During the war Peter and Jion fought in opposing rebel groups — Peter for the NPFL and Jion for the LUR. Peter lost his right arm and Jion his left leg. Now they support each other on the streets of Monrovia, where they sleep, ekeing out a living hustling for $2 a day.
During the war things were easy for the boys. Their commanders told them what to do and who to kill. Now at 26 and 16 both boys lost their parents and they are living on their own — just trying to get by.
Even though he killed many people, Jion thinks he should be considered a hero for fighting for his country. He doesn't understand why if he forgives the people that killed his family, the rest of the country can't forgive him. He wants to move to Europe or somewhere else where he can start over. Peter, on the other hand, doesn't see why he has to goanywhere. If he wants to change his life, he thinks, he should just go to school.
Jion has a fourth grade education — and can't spell his name. On his first try he said his name was "JSALANE." When I told him that didn't spell Jion he just looked at me confused. He says he's 16, but his children are 22 and 21. After a while, I just accept the fact that there are some things I'll never know.
When we are finished interviewing Peter and Jion they ask us for money. We explain that we can't give them money, we can just buy them food. That's when Peter turned to us and said, "We fought in the war because we didn't have money. We're not going to do this for nothing."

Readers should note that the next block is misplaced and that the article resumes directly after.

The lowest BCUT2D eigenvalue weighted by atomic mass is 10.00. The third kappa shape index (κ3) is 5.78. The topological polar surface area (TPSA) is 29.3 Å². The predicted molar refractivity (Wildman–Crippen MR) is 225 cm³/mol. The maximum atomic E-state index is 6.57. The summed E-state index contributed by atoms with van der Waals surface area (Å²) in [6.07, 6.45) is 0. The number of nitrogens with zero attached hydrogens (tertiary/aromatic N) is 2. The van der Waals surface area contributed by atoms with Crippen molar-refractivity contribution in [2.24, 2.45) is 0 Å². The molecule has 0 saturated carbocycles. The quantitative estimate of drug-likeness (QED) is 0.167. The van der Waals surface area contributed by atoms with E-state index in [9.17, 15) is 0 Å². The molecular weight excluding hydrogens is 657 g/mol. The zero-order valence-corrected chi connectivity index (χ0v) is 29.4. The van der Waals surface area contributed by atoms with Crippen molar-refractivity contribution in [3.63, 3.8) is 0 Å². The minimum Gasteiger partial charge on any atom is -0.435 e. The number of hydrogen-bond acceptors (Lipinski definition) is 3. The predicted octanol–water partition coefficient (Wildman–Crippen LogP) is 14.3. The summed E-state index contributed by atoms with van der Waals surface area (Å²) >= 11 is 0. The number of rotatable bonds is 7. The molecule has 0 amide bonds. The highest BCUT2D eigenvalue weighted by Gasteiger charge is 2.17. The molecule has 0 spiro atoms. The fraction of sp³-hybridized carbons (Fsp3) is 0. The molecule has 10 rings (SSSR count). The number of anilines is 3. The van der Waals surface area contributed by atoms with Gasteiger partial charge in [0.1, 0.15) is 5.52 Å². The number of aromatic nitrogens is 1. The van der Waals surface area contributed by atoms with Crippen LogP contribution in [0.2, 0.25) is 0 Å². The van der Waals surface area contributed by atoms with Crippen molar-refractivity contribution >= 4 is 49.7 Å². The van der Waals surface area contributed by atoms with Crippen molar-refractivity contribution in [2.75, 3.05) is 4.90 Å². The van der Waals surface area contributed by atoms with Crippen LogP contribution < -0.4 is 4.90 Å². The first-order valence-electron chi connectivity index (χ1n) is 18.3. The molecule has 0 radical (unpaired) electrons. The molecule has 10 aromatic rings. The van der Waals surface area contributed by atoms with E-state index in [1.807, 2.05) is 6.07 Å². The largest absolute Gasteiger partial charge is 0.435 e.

Peter and Jion are just two of thousands of ex-combatants who fought in the war, but never went through the formal demobilization process. For those who were never demobilized, counseling, school, and jobs are often out of reach. Andre and I went to speak to Cecelia Abraham at the United Nations High Commission of Refugees about ex-combatants like Peter and Jion who are falling through the cracks. Although Cecelia seemed sensitive to their plight she said that former fighters were not under the purview of UNHCR. If I wanted to talk about work with the ex-combatants, she said, I'd have to speak to the National Commission on Disarmament, Demobilization, Reintegration and Rehabilitation or one of the other agencies who deal with former fighters. Although there are agencies set up to help these youth, lack of money, limited resources and bureaucracy prevent help from reaching them.